(Bloomberg) -- Turkish authorities are considering the removal of a year-old ban on banks’ dividend payments, counting on an expected recovery in the $750 billion economy following the coronavirus pandemic, according to people with direct knowledge of the matter.
The banking regulator known as BDDK and the Ministry of Treasury and Finance are discussing a possible easing with commercial lenders, which are pushing for an official decision on dividend distribution before next month’s annual general meetings, the people said, asking not to be identified as talks are confidential.
Garanti CEO Urges Relaxation of Dividend Payout Limits: AA
The banking regulator and the ministry declined to comment.
Borsa Istanbul Banks Index extended gains to as much as 1.8% on the news, led by Akbank T.A.S. and Turkiye Garanti Bankasi A.S. Borsa Istanbul 100 index was up 0.7% as of 10:52 a.m. in Istanbul.
The planned move, should it materialize, stands to benefit lenders’ equities by helping lure foreign capital into the nation’s banks, according to Akin Tuzun, VTB Capital’s banking analyst.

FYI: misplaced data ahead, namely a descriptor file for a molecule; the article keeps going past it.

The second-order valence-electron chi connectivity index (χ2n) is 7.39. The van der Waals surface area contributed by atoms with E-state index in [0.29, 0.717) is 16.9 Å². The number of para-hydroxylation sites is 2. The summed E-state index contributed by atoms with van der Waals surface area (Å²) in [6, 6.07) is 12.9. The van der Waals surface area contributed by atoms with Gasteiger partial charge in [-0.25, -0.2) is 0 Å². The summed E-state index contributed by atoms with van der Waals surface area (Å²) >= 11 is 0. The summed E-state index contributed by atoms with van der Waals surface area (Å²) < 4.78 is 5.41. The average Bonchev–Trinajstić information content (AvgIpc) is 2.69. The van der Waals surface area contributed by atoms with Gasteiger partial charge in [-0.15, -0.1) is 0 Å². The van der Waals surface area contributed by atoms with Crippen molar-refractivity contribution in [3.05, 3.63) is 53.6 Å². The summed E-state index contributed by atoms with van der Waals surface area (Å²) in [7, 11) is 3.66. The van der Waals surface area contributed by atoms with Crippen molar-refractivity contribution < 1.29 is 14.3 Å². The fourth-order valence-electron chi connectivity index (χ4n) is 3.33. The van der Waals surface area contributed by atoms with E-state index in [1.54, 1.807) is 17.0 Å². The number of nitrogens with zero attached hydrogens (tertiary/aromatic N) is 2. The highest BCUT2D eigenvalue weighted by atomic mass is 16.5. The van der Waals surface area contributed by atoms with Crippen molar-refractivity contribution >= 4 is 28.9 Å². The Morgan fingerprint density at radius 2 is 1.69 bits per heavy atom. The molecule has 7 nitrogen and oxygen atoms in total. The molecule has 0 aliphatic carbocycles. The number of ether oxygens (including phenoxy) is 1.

“Abandoning the dividend freeze on banks would act as a strong catalyst for foreign investors,” Tuzun said. “It is likely to have positive impact on all banking stocks, but larger-capitalized lenders such as Akbank and Garanti may benefit slightly more.”
Officials see a window of opportunity to lift the ban on banks’ profit distribution imposed in December 2019 as mass vaccination kicks off in parts of the world, boosting hopes for a quick recovery. The plan -- which is backed by commercial banks -- would also mark another step in authorities’ efforts to undo the policies adopted by Berat Albayrak, President Recep Tayyip Erdogan’s son-in-law who resigned as economy czar in November.
Albayrak’s departure and the ouster of the central bank chief spurred a rally in the lira, boosting hopes among investors that Turkey will return to more orthodox policies promised by the new economic management.
That sets the nation’s lenders on course for improved profitability in 2021, with the average return on equity expected to rise above inflation for the first time since a currency crisis in 2018.
Similar debates are playing out elsewhere. European bank regulators put strict limits on payouts to shareholders in a long-awaited decision last December to lift a de-facto ban on dividends. In the U.S., the Federal Reserve gave Wall Street banks the green light to resume billions of dollars of stock buybacks.
(Updates with share moves, analyst comments starting in fourth paragraph.)